ACT I, SCENE III. The Antechamber.

Nurse Ratchet finishes using the office printer to produce a new medical certificate. GP signs the document and presents it to airman applicant with a restriction noted that "Holder Must Wear Corrective Lenses." AA is also presented with the third page of the 8500-8, which is his copy of the front side of the 8500-8, for him to have and to hold until the next visit.

airman applicant exits the antechamber, proclaiming to one and all that, for another two years, he is a happy man.



Well, you get the idea. This is our vision of the future with the new Internet-based AMCS. To take this scenario a step further, let's say the airman was being followed for mild hypertension. This will give you a view from within the Aeromedical Certification Division and is a representation of how we will handle the workflow. The data GP just submitted has been received, instantaneously matched, but causes the system to produce a reject message.

A clerk receives a list of rejected applications, with airman applicant's name listed, retrieves his case from the files with a PI number, and determines that he has been followed for mild essential hypertension. The file, along with the other files that came in that day with PI numbers, is sent to the scanning area to be indexed and scanned into the new electronic medical file that was developed on this airman. The case is then reviewed for quality control and placed into AMCD's new Document Imaging and Workflow System, which is also part of the new way that business is being conducted.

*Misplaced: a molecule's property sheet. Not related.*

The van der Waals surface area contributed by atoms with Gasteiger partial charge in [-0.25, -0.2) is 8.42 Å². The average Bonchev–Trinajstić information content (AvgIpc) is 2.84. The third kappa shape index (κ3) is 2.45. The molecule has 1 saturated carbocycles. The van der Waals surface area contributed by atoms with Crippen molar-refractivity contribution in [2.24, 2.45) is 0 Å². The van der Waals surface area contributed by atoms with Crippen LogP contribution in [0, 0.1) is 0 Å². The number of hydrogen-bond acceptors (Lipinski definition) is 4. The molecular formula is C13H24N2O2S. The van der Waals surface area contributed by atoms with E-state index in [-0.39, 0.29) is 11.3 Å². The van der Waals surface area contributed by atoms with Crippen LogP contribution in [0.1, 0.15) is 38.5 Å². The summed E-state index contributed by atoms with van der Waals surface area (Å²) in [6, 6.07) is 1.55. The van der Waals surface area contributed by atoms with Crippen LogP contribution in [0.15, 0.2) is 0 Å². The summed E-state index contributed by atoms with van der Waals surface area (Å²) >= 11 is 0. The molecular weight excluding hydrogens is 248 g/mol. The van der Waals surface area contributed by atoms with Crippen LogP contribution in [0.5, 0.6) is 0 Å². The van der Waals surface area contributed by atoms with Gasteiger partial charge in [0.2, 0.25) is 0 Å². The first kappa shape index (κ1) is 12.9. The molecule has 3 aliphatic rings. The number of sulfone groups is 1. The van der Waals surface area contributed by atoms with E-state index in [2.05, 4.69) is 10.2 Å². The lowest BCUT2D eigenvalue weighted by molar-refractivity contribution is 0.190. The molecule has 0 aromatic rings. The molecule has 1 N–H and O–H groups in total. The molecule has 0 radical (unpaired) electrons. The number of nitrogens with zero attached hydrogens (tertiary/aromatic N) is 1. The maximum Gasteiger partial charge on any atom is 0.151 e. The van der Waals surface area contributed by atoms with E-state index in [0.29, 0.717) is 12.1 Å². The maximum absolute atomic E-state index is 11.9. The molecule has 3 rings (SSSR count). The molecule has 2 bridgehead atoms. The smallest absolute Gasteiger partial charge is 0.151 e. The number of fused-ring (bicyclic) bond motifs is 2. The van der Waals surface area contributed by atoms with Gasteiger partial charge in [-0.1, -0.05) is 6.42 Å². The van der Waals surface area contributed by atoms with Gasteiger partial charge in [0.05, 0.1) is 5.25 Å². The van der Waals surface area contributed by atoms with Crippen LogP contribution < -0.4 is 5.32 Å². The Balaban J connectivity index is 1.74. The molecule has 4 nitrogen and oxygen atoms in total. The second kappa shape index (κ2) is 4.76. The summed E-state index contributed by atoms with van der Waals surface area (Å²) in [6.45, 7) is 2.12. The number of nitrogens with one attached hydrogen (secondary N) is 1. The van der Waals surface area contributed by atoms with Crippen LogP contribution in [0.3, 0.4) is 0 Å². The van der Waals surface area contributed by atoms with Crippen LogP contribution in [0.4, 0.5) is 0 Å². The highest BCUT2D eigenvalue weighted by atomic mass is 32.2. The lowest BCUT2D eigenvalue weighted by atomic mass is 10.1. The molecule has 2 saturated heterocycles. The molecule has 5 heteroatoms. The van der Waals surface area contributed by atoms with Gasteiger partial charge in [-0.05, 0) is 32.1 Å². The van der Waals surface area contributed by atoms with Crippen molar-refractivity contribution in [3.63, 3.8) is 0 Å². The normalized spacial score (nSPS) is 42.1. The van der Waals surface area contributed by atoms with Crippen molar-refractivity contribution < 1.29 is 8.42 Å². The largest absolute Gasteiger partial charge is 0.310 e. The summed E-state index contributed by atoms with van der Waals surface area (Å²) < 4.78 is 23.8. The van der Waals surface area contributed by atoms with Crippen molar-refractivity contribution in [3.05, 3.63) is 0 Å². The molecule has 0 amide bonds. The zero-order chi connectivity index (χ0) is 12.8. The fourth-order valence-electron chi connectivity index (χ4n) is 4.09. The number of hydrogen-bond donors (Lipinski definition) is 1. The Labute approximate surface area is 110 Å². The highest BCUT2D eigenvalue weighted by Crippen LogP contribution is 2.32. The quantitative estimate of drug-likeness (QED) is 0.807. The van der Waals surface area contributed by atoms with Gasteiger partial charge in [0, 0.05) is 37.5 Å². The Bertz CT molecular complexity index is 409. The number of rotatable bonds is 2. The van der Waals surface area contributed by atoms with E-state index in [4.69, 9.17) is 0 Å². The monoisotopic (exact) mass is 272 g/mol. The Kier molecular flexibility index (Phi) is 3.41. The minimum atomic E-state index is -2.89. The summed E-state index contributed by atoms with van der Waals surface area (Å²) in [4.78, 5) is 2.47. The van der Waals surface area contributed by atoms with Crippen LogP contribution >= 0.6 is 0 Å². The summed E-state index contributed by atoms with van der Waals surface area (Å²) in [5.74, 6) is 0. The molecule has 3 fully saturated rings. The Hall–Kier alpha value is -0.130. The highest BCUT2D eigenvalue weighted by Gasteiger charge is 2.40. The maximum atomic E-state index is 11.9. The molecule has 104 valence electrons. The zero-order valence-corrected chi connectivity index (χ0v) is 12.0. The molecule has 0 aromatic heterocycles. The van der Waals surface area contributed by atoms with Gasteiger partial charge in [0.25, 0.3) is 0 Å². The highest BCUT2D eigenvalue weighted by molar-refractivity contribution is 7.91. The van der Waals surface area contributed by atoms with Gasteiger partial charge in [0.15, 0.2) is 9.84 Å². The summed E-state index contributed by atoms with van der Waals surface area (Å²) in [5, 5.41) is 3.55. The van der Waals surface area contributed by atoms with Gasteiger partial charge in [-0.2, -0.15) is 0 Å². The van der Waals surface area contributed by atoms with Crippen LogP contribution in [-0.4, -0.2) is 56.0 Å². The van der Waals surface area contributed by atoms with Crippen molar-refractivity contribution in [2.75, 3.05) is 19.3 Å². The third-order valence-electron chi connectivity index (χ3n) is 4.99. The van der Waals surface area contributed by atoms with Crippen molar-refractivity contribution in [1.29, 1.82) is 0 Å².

The case is then sent to a Legal Instrument Examiner's workflow box, an instantaneous workflow layout that she is able to access on her work station computer.

The reviewer clicks on the icon with the airman's MID number and reviews the hypertension follow-up report that GP had inserted into block 60 of the 8500-8. The report sent in by GP was quite favorable, so the reviewer clicks on the drop-down box with a list of all the letters that AMCD uses and brings up an Eligibility letter shell, inserts the blood pressure blurb, presses Print, and the Eligibility letter gets printed. The letter is reviewed, signed, and sent out — all within 24 hours of the examination.

At the end of your busy workweek, you package up the 50 FAA examination forms that you completed, and mail them to the AMCD where they are permanently stored. The Federal Air Surgeon has determined that the AMCD will be the repository for the original 8500-8's.

Fellow aviation medical examiners, this is going to be reality in a few months! Dr. Jordan, through your Regional Flight Surgeons, has requested that all aviation medical examiners use the above system exclusively by October 1, 1999.

The sequence of events you read above will already be a reality for many aviation medical examiners by the time you read this. From March of 1999, until October 1, 1999, we will be testing the system in "real-time" with volunteers participating in the final systems check of the Aeromedical Certification System.